Controversial Italian winemaker Fulvio Bressan hasn’t been invited back for February’s Rootstock wine festival, but an American writer famous for championing ‘natural’ wines, Alice Feiring, has.
The Rootstock Sustainable and Artisan Wine and Food Festival will take place in Sydney for its second year, on February 8-9. Last year’s event at Leichhardt’s Italian Forum was a runaway success, necessitating a larger venue: the new venue is Carriageworks.
There will be more exhibitors, over 50, pouring more than 200 wines, plus a sake bar and “an exciting music installation”. There’ll be more of pretty well everything, but one person who hasn’t been invited back is renegade Italian winemaker Fulvio Bressan.
Bressan impressed many last February with his wines, from his family’s vineyard in Friuli’s Isonzo region, established in 1726. I enjoyed his schioppettino and pignolo. But Bressan messed in the nest big-time mid-year when he made racist and sexist remarks (Forbes article) on Facebook about Italy’s Integration Minister, a black African woman named Cecile Kyenge. Fierce reaction from the wine trade, with sommeliers around the world de-listing his wines from their restaurants, did not deter Bressan.
Far from being put in his place by the reaction, he continued to rage against Kyenge, Italy’s immigration laws, gypsies, and many other things. The intimidating, flak-jacketed, cigar-chomping winemaker made good copy when he visited Australia last February - mainly for dissing everyone and everything that differed from his own views. But there will still be plenty of compelling wines and colourful winemakers at Rootstock 2014. To keep up with Rootstock, visit www.rootstocksydney.com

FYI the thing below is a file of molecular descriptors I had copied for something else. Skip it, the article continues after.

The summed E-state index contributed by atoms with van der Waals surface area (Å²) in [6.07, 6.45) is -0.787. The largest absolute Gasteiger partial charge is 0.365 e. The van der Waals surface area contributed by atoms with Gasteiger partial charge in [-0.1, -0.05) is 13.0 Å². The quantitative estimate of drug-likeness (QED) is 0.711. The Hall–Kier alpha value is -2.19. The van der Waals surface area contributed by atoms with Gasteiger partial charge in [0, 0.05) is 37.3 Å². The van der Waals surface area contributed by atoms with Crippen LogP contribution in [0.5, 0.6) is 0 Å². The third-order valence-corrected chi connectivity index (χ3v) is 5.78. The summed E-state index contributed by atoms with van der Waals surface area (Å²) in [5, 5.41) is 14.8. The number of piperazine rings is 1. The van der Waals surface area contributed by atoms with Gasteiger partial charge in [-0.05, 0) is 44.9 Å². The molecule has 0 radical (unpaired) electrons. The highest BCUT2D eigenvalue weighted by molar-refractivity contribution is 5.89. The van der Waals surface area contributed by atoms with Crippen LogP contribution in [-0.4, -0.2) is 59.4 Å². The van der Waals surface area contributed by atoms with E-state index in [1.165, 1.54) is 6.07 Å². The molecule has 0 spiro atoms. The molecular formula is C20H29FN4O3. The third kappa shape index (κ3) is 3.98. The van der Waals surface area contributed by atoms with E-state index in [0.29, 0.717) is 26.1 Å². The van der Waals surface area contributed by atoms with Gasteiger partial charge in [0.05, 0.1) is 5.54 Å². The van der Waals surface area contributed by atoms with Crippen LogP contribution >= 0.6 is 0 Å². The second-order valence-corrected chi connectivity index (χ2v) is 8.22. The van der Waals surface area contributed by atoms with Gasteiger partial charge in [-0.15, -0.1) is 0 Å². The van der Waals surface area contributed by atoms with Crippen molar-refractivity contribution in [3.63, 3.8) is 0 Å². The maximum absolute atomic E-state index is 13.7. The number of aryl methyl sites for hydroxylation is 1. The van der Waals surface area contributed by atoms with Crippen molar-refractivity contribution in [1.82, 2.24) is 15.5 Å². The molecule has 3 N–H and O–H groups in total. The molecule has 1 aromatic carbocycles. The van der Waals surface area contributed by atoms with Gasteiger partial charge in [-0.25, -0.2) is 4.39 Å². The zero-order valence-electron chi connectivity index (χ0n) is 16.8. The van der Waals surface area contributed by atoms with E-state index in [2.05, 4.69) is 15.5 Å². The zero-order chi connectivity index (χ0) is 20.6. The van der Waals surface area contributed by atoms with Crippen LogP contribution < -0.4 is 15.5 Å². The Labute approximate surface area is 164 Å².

Kooyong Farrago Chardonnay, Mornington Peninsula 2011 $60
A wonderful chardonnay which combines complexity and power with mouth-watering acidity and refreshing qualities. The bouquet frames roast hazelnut, passionfruit and tropical aromas. It’s intense and focused in the mouth, with impressive depth and impact. Delicious and complex, with great drive and length. Now to 2020. 13 per cent alcohol. 96/100 (Huon’s Wine 360)
Food: grilled crayfish
Stockists: Sixty Darling Street; Northbridge Cellars
Angove Nine Vines Rose, South Australia 2013 $15
Angove’s rose is consistent in style and quality. It has a deep, bright purple-pink colour with intense, bright raspberry aromas. The palate is full and ample, not subtle, but loaded with fruit, a tinge of sweetness, some alcohol warmth and tannin grip. Lots of bang for your buck, but don’t expect a delicate style. 12.5 per cent alcohol. 89/100 (Huon’s Wine 360)
Food: cold meats and salad
The real thing is affordable, it’s better than ever and it’s perfect for the festive season.
It’s tempting to observe that champagne has never been so affordable for Australians. When we look at the deals that are being done by retailers, especially the major supermarkets, there seem to be some great bargains. Aldi is the cheapest I’ve seen, with its exclusive brand Monsigny non-vintage white and rose advertised at $29.99 and occasionally $24.99.
Azienda Agricola Cogno Mandorlo Dolcetto d’Alba, Piedmont 2012 $35.50
This has an excellent deep purple-red colour, lovely clean, ripe cherry/plum aromas, spotless and fresh and deliciously dolcetto. The tannins are firm and precise, the flavours bright and intense, clean and ripe and refreshing. A beautifully made dolcetto. Best now to 2022. 14 per cent alcohol. 93/100 (Huon’s Wine 360)
Food: barbecued quail